County committees have served as a direct link between the farm
community and USDA for more than 75 years, helping to deliver FSA
farm programs at the local level. Eligible farmers serving on
committees provide feedback to USDA on the types of FSA agricultural
programs that best serve the needs of local producers.
"As we continue to build a USDA that is responsive to the needs
of an evolving, 21st-century agricultural economy, we must ensure a
strong and sustainable future for these important committees," said
Vilsack. "Appointing new voting members to committees that lack
representation will help ensure that county committees continue to
play a vital and relevant role in delivering important federal farm
programs to citizens of rural communities across our nation."
County committees were formed in the 1930s to oversee federal
farm programs. This was a tool for grass-roots engagement whereby
locally elected committees gave farmers effective self-government
authority. That authority continues today, making farmers primary
stewards of farm programs passed by Congress, including
administration and outreach to all farmers and ranchers in their
Secretarial appointments would add SDA voting members to county
jurisdictional areas where representation is lacking, according to a
statistical review conducted by USDA. The appointments will
supplement the existing election process, in which there are
currently 7,700 elected county committee members representing 2,244
"We are proud of the great diversity that makes up our rural
communities, and appointing voting members to committees that lack
representation is an important step in helping to maintain a robust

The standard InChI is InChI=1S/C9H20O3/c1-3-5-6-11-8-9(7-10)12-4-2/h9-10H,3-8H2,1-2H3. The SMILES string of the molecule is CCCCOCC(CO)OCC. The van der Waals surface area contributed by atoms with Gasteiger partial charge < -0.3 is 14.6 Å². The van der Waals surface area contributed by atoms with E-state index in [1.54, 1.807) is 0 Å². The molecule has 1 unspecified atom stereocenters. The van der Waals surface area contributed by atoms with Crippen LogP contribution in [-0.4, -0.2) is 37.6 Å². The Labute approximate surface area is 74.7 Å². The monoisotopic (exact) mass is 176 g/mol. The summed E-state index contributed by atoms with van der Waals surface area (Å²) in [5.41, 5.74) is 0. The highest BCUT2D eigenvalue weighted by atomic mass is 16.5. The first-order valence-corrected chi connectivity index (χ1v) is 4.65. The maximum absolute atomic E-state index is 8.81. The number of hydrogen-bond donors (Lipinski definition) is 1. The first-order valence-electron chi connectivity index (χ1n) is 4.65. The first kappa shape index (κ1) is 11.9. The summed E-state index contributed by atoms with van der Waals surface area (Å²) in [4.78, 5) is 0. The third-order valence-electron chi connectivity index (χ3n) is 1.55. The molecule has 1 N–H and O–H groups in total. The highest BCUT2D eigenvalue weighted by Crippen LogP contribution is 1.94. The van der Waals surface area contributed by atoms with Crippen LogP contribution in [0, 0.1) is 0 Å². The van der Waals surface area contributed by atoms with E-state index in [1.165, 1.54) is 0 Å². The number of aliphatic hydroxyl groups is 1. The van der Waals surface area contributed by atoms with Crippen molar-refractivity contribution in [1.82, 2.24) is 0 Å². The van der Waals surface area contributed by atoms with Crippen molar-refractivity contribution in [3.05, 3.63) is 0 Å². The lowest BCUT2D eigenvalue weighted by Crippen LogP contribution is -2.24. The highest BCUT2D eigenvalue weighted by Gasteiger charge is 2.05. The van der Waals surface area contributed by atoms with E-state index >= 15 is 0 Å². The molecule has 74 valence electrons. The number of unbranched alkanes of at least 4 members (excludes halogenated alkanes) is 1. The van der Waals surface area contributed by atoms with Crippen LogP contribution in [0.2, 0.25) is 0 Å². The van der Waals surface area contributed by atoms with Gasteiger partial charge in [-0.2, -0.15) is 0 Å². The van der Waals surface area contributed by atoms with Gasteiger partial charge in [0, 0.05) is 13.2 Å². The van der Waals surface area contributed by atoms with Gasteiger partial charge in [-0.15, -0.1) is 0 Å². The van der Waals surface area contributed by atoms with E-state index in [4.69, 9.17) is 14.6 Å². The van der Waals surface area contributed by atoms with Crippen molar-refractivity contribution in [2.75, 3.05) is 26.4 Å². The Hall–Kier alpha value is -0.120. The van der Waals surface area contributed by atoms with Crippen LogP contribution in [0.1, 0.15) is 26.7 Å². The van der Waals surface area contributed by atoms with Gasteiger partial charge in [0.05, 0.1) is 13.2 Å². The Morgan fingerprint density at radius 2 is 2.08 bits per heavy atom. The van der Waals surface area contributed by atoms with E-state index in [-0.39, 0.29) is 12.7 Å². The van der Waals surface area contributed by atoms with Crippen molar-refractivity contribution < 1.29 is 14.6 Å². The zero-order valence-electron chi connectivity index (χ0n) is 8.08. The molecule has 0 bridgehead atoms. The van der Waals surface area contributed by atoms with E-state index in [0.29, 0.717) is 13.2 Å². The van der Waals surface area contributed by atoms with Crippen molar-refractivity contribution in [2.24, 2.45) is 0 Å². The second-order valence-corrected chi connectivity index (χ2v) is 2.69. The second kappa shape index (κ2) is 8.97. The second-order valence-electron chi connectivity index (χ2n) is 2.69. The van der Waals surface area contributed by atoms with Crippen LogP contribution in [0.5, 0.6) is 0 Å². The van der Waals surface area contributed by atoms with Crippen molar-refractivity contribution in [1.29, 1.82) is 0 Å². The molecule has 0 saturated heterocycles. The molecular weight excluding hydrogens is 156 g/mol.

county committee system for all producers," said Bruce Nelson, FSA
Authority to appoint voting SDA members was granted in the 2002
Farm Bill passed by Congress. The interim rule allows the secretary
of agriculture to ensure fair representation on county committees by
appointing a voting member in areas identified as underrepresenting
the diversity of area producers. Each year, USDA will conduct a
fresh statistical analysis, and appointments with voting authority
will continue to occur in areas identified as underrepresenting the
diversity of area producers.
A copy of the interim rule is on display in Wednesday's Federal
Register. To submit comments, use any of the following methods:
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Boyd, Field Operations Program Manager, FSA, United States
Department of Agriculture (USDA), Mail Stop 0542, 1400
Independence Ave. SW, Washington, D.C. 20250-0542.
Hand delivery or courier: Deliver
comments to the above address.
Under Vilsack's leadership, USDA is ushering in "a new era of
civil rights" for the department. In May 2011, USDA released its
"Civil Rights Assessment," which includes support for appointing
voting SDA members.
The Obama administration, with Vilsack's leadership, has worked
to strengthen rural America, implement the farm bill, maintain a
strong farm safety net and create opportunities for America's
farmers and ranchers. U.S. agriculture is currently experiencing one
of its most productive periods in American history, thanks to the
productivity, resiliency and resourcefulness of our producers.
A strong farm safety net is important to sustain the success of
American agriculture. For example, in response to tighter financial
markets, USDA has expanded the availability of farm credit, helping
struggling farmers refinance loans. In the past three years, USDA
provided 103,000 loans totaling $14.6 billion to family farmers.
Over 50 percent of the loans went to beginning and socially
disadvantaged farmers and ranchers.
For more information about FSA county committee elections, visit
[Text from file received from
Illinois Farm Service Agency]